Nevada, Placer counties limit short-term rentals to ‘critical’ functions during coronavirus pandemic | TheUnion.com
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Nevada, Placer counties limit short-term rentals to ‘critical’ functions during coronavirus pandemic

John Orona and Jenn Sheridan
Staff Writer/Special to The Union
Some short-term and vacation rental property owners have been advertising properties as places to "shelter in place" during the coronavirus epidemic. Regional governments are now limiting use of short-term rentals for 'critical' needs.
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As the spread of the worldwide COVID-19 pandemic forces people to shelter at home and isolate from one another, the threat of the coronavirus has some city dwellers looking for a rural retreat.

At the Nevada City Inn, people from the Bay Area call in daily to inquire if their accommodations are suited to outlasting a pandemic, often looking to book for weeks or months.

But just as people are looking to escape high-density urban centers for rural desolation, short-term rental facilities have been forced to close or severely limit their businesses in order to slow the spread of the virus.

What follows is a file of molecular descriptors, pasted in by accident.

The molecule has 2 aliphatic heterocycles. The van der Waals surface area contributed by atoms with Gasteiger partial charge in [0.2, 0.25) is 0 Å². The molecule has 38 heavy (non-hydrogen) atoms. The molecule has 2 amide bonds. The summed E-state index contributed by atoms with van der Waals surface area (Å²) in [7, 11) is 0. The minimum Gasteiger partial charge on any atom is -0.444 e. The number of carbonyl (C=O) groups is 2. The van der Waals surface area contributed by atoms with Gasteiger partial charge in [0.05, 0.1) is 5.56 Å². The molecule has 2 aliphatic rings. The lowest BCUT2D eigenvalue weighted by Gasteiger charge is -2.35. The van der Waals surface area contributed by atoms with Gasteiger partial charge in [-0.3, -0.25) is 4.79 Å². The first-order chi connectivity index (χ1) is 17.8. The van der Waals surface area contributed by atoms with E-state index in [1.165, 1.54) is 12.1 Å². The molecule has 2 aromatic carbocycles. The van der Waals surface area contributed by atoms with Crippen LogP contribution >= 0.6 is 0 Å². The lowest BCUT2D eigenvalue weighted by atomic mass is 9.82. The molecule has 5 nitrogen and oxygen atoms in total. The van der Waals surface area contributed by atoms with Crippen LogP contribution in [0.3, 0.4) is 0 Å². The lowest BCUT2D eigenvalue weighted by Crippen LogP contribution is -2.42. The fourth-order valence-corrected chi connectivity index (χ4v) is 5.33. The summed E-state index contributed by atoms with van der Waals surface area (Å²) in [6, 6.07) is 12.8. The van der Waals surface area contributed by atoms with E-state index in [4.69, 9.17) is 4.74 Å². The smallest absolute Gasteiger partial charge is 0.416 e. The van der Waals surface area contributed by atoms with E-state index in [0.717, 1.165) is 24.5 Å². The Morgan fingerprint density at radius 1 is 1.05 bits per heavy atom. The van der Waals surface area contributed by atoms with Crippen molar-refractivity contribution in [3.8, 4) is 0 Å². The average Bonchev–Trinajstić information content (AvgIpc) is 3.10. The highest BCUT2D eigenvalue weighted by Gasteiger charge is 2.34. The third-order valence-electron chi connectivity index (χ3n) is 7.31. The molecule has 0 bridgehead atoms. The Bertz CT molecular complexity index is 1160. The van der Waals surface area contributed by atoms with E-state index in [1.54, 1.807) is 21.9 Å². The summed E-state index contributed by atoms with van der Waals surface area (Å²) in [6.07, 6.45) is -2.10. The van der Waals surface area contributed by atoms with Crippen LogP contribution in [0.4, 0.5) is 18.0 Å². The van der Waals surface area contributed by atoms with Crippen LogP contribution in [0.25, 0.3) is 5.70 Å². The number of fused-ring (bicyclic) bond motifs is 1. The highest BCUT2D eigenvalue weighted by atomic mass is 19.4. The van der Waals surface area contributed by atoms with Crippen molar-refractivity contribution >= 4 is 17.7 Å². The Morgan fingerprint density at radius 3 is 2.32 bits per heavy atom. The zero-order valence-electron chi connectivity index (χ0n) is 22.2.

Last Tuesday, Nevada County clarified a state shelter-in-place order that restricted people’s movements to essential activities. According to Nevada County Public Health Officer Ken Cutler, that doesn’t include renting vacation spots, unless they are being used to house local homeless people or critical infrastructure workers.

“Nevada County has beautiful, rural destination towns, and the public health and safety of our community is our first priority,” Cutler said in a press release. “By clarifying the intent of the stay-at-home order we hope that people will truly stay in their place of residence and let people know that this is not the time to be traveling.”

The move has forced some Airbnb hosts to advertise their spaces as available exclusively to health care and critical infrastructure workers in order to stay open.

However, according to Alta Sierra Airbnb host Susan Gouveia, the service she provides to her six tenants — booked before the shelter-in-place order — is essential for her survival. After losing her two jobs due to the coronavirus response, her Airbnb is the only way she’s able to make her mortgage payment.

“It’s saving my ass big time because my other sources of income have been dropped,” Gouveia said. “All of that was gone overnight, so I am so grateful for the Airbnb.”

Gouveia said one renter came to stay with her specifically to get away from the coronavirus response in the Bay Area, though most of her renters are interested in nature and seclusion outside of pandemic concerns.